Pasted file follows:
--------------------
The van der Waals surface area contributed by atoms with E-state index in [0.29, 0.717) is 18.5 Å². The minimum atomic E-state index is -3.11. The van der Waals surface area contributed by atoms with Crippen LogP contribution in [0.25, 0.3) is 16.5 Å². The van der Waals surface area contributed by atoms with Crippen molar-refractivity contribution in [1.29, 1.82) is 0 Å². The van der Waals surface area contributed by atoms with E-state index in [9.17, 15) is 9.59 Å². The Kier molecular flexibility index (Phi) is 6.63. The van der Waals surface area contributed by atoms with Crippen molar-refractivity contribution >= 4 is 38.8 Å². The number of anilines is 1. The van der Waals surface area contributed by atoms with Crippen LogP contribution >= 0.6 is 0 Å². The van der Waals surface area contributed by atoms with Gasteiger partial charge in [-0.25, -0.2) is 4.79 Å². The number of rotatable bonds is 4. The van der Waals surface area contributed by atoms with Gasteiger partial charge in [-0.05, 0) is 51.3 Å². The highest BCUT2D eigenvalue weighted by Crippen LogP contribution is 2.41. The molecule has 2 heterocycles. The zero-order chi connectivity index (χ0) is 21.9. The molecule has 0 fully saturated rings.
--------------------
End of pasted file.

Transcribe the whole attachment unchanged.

The van der Waals surface area contributed by atoms with E-state index in [0.29, 0.717) is 18.5 Å². The minimum atomic E-state index is -3.11. The van der Waals surface area contributed by atoms with Crippen LogP contribution in [0.25, 0.3) is 16.5 Å². The van der Waals surface area contributed by atoms with Crippen molar-refractivity contribution in [1.29, 1.82) is 0 Å². The van der Waals surface area contributed by atoms with E-state index in [9.17, 15) is 9.59 Å². The Kier molecular flexibility index (Phi) is 6.63. The van der Waals surface area contributed by atoms with Crippen molar-refractivity contribution >= 4 is 38.8 Å². The number of anilines is 1. The van der Waals surface area contributed by atoms with Crippen LogP contribution >= 0.6 is 0 Å². The van der Waals surface area contributed by atoms with Gasteiger partial charge in [-0.25, -0.2) is 4.79 Å². The number of rotatable bonds is 4. The van der Waals surface area contributed by atoms with Gasteiger partial charge in [-0.05, 0) is 51.3 Å². The highest BCUT2D eigenvalue weighted by Crippen LogP contribution is 2.41. The molecule has 2 heterocycles. The zero-order chi connectivity index (χ0) is 21.9. The molecule has 0 fully saturated rings.